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Los Angeles Buys in to the Promise of the Electric Fire Truck

The city of Los Angeles will soon have an electric-powered fire truck in service out of its Hollywood station. The move is one of several that city officials are making to reduce their carbon emissions.

LAFD Electric Fire Truck
The Los Angeles Fire Department will acquire the nation's first electric fire truck.
Courtsey Photo/ Los Angeles Fire Department
Los Angeles plans to introduce the first electric-powered fire truck in North America, opening the door to electrifying yet another segment of the transportation ecosystem.

The Los Angeles Fire Department will receive the new truck, manufactured by Austrian truck company Rosenbauer, next year. It will be based out of the Hollywood station.

“We believe it’s a good fit there. We have the brush threat. We have narrow roads, tight roads, with all of the congestion. The Rosenbauer has a very tight turning radius,” Los Angeles Fire Chief Ralph M. Terrazas said in a video statement.

The truck will be equipped with two batteries capable of powering it for two hours in its fully electric operation, with an onboard diesel engine able to provide backup power.

It’s not just fire trucks making the move to electric power. The Los Angeles Department of Transportation will purchase 155 electric transit vehicles, with plans for an entirely zero emission fleet by 2028. Meanwhile, Los Angeles Sanitation and Environment (LASAN) has plans to transition its garbage truck fleet to EVs by 2035.

“The city’s showing a ton of leadership,” said Dr. Jimmy O’Dea, senior vehicles analyst with the Union of Concerned Scientists in Oakland, Calif.

The announcement by the fire department is “very important from a technology signal standpoint,” said O’Dea. “Here we’re talking about emergency vehicles that are ready for electrification.”

Part of the role of public-sector agencies is to take the lead on innovation to help move the whole industry along, said Adrian Martinez, a staff attorney for Earthjustice, a nonprofit environmental law organization, based in San Francisco.

“They help create markets,” Martinez said of the moves by LAFD and LADOT. “They also help you figure out how do you operate these vehicles in various applications. Because of their public nature, there’s not a proprietary motive. So information around charging and things like that would be readily transferred to other cities, as well as private fleets and other entities. They play a huge role in advancing this technology.”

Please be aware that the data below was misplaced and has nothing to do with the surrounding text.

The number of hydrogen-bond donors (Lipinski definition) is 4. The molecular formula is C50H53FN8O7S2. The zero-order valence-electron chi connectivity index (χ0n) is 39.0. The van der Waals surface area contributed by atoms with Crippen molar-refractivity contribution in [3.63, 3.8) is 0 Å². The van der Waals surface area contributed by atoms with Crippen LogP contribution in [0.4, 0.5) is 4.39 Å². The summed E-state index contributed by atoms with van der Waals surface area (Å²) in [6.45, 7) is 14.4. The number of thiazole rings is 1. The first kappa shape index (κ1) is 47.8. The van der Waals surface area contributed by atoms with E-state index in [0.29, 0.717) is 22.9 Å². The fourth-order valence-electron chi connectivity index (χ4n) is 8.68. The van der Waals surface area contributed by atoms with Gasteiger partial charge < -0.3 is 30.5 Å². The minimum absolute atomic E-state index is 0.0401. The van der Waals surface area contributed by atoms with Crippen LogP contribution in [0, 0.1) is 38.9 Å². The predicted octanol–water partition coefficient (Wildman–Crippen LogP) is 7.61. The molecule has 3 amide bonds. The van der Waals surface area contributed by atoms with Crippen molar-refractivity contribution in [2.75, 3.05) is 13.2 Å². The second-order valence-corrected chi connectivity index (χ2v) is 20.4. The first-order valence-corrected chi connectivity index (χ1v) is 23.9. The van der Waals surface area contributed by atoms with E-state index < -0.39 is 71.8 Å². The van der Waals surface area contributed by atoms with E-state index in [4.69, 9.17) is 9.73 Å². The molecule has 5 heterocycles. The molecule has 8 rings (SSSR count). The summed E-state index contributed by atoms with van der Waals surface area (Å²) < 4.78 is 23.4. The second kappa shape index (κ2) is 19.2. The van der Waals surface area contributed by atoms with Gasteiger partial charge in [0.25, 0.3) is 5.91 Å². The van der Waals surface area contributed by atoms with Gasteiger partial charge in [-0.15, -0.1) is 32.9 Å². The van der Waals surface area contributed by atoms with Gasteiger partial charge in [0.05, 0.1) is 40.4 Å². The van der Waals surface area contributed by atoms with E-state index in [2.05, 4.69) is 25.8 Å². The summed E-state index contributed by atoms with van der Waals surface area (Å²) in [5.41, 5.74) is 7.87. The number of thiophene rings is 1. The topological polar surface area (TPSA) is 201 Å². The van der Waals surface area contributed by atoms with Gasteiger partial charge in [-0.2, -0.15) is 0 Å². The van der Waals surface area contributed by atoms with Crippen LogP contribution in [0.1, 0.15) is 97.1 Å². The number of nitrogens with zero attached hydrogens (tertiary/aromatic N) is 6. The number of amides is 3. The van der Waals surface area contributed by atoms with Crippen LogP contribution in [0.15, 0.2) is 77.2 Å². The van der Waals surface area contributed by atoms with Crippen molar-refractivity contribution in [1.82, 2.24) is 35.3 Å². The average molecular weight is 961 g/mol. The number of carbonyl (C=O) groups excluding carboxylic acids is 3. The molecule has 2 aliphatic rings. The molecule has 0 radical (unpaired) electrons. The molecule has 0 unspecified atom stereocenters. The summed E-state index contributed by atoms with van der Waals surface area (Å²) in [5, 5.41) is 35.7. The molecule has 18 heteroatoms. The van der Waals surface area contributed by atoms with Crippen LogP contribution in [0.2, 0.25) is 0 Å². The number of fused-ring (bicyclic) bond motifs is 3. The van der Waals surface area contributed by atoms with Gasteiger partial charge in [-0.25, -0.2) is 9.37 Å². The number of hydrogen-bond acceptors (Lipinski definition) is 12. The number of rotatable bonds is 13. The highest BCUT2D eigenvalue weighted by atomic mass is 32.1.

And repeatedly, California has shown a willingness to lead in areas like the electric vehicle deployment and adoption, Martinez added. “We hope other cities and entities take the lead, and also work with California. But California is putting a lot of effort into it.”

The California Public Utilities Commission has already approved $700 million in infrastructure investments aimed at the three major investor-owned utilities in the state to help build out fleet charging infrastructure.

The California Air Resources Board (CARB) is currently involved with drafting new rules to phase in requirements to transition heavy-duty freight-carrying trucks to zero emission vehicles. A recommendation by the group Electric Trucks Now would strengthen the rule to require at least 15 percent of trucks traveling California roads be zero emission by 2030. CARB is expected to finalize its decision by May of this year. 

Heavy duty commercial vehicles are generally thought of as those weighing more than 8,500 pounds, which includes about 10 percent of highway vehicles. These, however, contribute 28 percent of the transportation sector’s greenhouse gas emissions.

“They’re definitely doing more than their fair share, because these vehicles are generally traveling a lot more miles per year than personal vehicles, and have a lot lower fuel economies per mile and their emissions are a lot higher. So there’s a lot of bang for your buck — for our buck — in addressing emissions from this sector,” said O’Dea.

“Heavy-duty vehicles comprise a small fraction of the vehicles on the road, but disproportionately contribute to emissions,” he added. 

Skip Descant writes about smart cities, the Internet of Things, transportation and other areas. He spent more than 12 years reporting for daily newspapers in Mississippi, Arkansas, Louisiana and California. He lives in downtown Yreka, Calif.